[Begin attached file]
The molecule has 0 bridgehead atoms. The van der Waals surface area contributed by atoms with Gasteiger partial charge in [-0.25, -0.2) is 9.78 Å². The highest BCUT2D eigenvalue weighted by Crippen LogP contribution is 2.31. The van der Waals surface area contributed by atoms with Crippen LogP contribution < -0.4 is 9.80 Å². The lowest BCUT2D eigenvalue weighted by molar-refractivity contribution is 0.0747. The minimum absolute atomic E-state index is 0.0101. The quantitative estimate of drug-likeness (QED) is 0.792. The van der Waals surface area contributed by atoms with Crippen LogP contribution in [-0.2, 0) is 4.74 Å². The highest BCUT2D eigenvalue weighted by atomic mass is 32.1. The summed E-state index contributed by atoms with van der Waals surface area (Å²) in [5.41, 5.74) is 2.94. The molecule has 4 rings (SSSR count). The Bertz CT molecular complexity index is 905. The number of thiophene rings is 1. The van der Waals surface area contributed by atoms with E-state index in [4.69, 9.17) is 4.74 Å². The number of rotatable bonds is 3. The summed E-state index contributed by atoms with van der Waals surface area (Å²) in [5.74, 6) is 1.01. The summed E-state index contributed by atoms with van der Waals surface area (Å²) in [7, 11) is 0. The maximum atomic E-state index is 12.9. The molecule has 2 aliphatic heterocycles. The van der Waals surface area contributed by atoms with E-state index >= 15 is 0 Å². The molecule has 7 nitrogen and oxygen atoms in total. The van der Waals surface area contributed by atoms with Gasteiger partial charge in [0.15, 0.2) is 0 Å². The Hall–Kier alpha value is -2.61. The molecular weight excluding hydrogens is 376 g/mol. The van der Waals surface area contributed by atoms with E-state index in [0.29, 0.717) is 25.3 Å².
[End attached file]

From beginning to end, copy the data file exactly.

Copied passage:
The molecule has 0 bridgehead atoms. The van der Waals surface area contributed by atoms with Gasteiger partial charge in [-0.25, -0.2) is 9.78 Å². The highest BCUT2D eigenvalue weighted by Crippen LogP contribution is 2.31. The van der Waals surface area contributed by atoms with Crippen LogP contribution < -0.4 is 9.80 Å². The lowest BCUT2D eigenvalue weighted by molar-refractivity contribution is 0.0747. The minimum absolute atomic E-state index is 0.0101. The quantitative estimate of drug-likeness (QED) is 0.792. The van der Waals surface area contributed by atoms with Crippen LogP contribution in [-0.2, 0) is 4.74 Å². The highest BCUT2D eigenvalue weighted by atomic mass is 32.1. The summed E-state index contributed by atoms with van der Waals surface area (Å²) in [5.41, 5.74) is 2.94. The molecule has 4 rings (SSSR count). The Bertz CT molecular complexity index is 905. The number of thiophene rings is 1. The van der Waals surface area contributed by atoms with E-state index in [4.69, 9.17) is 4.74 Å². The number of rotatable bonds is 3. The summed E-state index contributed by atoms with van der Waals surface area (Å²) in [5.74, 6) is 1.01. The summed E-state index contributed by atoms with van der Waals surface area (Å²) in [7, 11) is 0. The maximum atomic E-state index is 12.9. The molecule has 2 aliphatic heterocycles. The van der Waals surface area contributed by atoms with E-state index >= 15 is 0 Å². The molecule has 7 nitrogen and oxygen atoms in total. The van der Waals surface area contributed by atoms with Gasteiger partial charge in [0.15, 0.2) is 0 Å². The Hall–Kier alpha value is -2.61. The molecular weight excluding hydrogens is 376 g/mol. The van der Waals surface area contributed by atoms with E-state index in [0.29, 0.717) is 25.3 Å².